Medium Voltage Switchgear | Source: Schneider Electric

A short circuit is one of the major incidents affecting electrical systems.

Short-circuit current at a given point in the system is expressed as the RMS value Isc (in kA) of its AC component. The maximum instantaneous value that short-circuit current can reach is the peak value Ip of the first half cycle.

The peak value can be much higher than √2 * Isc, because of the damped DC component that can be superimposed on the AC component.This random DC component depends on the instantaneous value of the voltage at the start of the shortcircuit and on the system characteristics.

The consequences of the short circuit are:

• a short circuit disturbs the system environment around the fault point by causing a sudden drop in voltage,
• it requires a part of the system (often a large part) to be disconnected through the operation of the protection devices,
• all equipment and connections (cables, lines) subjected to a short circuit undergo strong mechanical stress (electrodynamic forces) which can cause breaks, and thermal stress which can melt conductors and destroy insulation,
• at the fault point, there is often a high power electrical arc, causing very heavy damage that can quickly spread all around.

Type of Short Circuit
Short Circuit at Generator Terminals
It is more complicated to calculate short circuit current at a synchronous generator's terminals than at the terminals of a transformer connected to the system. This is because the internal impedance of the machine cannot be considered constant after the start of the fault.

It increases progressively and the current becomes weaker, passing through three characteristic stages:

• Subtransient: (approx. 0.01 to 0.1 sec). Short-circuit current (rms value of the AC component) is high: 5 to 10 times permanent rated current.
• Transient: (between 0.1 and 1 sec). Shortcircuit current drops to between 2 and 6 times rated current.
• Continuous: Short-circuit current drops to between 0.5 and 2 times rated current.

 Short Circuit Currents at Generator Terminals

It can be concluded that short-circuits at generator terminals are difficult to assess, and that their low, decreasing value makes protection setting difficult.

## Equipment Behavior During Short Circuit

There are 2 types of system equipment, the type that intervenes and the type that does not intervene at the time of a fault.

Passive equipment
This category comprises all equipment which, due to its function, must have the capacity to transport both normal current and short-circuit current without damage. This equipment includes cables, lines, busbars, disconnecting switches, switches, transformers, series reactances and capacitors, instrument transformers.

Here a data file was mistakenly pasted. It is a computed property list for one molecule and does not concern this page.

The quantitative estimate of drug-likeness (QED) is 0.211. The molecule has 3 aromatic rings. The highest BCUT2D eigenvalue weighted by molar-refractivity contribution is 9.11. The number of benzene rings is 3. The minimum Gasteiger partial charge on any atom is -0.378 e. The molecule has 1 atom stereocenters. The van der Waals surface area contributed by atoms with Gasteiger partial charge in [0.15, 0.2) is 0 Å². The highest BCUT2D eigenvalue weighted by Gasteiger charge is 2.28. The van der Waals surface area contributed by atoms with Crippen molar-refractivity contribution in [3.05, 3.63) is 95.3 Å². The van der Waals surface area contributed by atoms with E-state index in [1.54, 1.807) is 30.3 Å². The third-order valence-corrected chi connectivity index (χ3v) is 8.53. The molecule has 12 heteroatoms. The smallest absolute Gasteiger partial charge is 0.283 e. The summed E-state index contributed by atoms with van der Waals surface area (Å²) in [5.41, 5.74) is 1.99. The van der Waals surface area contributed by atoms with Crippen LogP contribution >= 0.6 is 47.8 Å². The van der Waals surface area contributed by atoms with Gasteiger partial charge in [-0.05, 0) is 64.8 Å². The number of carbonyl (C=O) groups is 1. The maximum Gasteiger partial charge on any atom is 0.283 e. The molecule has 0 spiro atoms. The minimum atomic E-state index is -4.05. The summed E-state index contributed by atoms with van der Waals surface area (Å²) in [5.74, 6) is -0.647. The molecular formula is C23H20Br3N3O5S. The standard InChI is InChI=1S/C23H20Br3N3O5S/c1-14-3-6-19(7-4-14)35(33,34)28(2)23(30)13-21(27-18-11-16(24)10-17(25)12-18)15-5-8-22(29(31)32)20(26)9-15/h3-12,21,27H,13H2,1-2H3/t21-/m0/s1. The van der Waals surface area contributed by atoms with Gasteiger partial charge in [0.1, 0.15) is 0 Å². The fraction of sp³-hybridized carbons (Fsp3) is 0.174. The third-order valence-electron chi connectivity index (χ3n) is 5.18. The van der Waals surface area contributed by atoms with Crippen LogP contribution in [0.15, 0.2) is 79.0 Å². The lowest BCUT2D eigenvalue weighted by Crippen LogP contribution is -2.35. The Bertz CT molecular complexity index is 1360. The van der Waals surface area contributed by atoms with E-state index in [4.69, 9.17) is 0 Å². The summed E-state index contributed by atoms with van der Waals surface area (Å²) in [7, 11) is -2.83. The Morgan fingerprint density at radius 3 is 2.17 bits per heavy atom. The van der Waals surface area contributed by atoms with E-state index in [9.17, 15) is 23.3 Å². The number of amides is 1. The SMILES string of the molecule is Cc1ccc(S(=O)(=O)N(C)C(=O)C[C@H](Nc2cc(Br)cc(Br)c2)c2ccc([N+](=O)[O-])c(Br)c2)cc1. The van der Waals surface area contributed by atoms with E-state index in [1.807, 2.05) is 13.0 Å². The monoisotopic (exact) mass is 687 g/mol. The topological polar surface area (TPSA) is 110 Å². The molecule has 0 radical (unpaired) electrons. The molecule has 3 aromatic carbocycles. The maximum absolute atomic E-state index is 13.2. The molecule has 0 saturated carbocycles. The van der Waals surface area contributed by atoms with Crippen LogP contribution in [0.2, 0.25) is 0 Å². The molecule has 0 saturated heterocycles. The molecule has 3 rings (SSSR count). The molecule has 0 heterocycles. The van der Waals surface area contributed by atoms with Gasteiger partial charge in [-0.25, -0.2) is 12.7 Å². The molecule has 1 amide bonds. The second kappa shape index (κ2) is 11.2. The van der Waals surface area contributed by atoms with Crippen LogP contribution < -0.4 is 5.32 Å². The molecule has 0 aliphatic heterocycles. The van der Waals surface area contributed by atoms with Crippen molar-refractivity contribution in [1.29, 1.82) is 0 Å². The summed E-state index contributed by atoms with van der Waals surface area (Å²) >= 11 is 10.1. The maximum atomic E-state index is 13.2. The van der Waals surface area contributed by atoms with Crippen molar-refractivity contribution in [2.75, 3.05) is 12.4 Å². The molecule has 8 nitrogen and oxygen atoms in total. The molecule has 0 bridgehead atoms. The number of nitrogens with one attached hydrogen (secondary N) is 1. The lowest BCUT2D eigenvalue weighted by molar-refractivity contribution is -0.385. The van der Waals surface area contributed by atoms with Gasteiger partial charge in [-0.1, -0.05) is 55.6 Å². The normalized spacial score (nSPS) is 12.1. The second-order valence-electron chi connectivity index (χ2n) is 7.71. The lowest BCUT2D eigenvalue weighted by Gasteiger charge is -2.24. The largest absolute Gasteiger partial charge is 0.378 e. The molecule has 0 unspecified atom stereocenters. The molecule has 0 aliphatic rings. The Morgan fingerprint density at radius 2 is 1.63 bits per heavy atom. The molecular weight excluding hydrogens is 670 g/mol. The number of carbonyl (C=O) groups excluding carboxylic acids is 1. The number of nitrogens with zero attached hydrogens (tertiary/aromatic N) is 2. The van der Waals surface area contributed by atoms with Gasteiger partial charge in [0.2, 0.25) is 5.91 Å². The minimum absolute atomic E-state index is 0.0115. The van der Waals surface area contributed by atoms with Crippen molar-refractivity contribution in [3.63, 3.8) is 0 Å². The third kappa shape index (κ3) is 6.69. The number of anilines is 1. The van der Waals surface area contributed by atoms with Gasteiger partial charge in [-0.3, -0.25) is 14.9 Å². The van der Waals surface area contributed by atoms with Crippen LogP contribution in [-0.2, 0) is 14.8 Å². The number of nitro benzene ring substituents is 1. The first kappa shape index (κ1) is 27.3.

For this equipment, the capacity to withstand a short-circuit without damage is defined in terms of:

• electrodynamic withstand (expressed in peak kA), characterizing mechanical resistance to electrodynamic stress.
• thermal withstand (expressed in RMS kA for 1 to 5 seconds) characterizing maximum admitted overheating.

Active equipment
This category comprises the equipment designed to clear short circuit currents: circuit breakers and fuses. This property is expressed by the breaking capacity and if required, by the making capacity upon the occurrence of a fault.

Breaking Capacity
This basic characteristic of a switching device is the maximum current (in rms kA) it is capable of breaking in the specific conditions defined by the standards, it generally refers to the rms value of the AC component of the short circuit current; sometimes, for certain switchgear, the rms value of the sum of the 2 components is specified: AC and DC; it is then "unbalanced current".

The breaking capacity requires other data such as:

• voltage, X/R ratio of broken circuit
• system natural frequency
• number of breaks at maximum current, for example the cycle: B - M/B - M/B (B = breaking; M = making)
• status of the device after the test. The breaking capacity appears to be a fairly complicated characteristic to define: it, therefore, comes as no surprise that the same device can be assigned different breaking capacities depending on the standard by which it is defined.

Making capacity upon the occurrence of a short-circuit
In general, this characteristic is implicitly defined by the breaking capacity: a device should have the capacity to "make" upon the occurrence of a short-circuit that it has the capacity to break. Sometimes making capacity needs to be higher, for example for AC generator circuit breakers.

The making capacity is defined at peak kA since the 1st asymmetric peak is the most restrictive one from an electrodynamic point of view.

Short-circuit current presumed to be "broken"
Some devices have the capacity to limit the current they are going to break. Their breaking capacity is defined as the maximum current presumed to be broken that would develop in the case of a full short circuit at the upstream terminals of the device.

Reference:
• Protection Guide and Control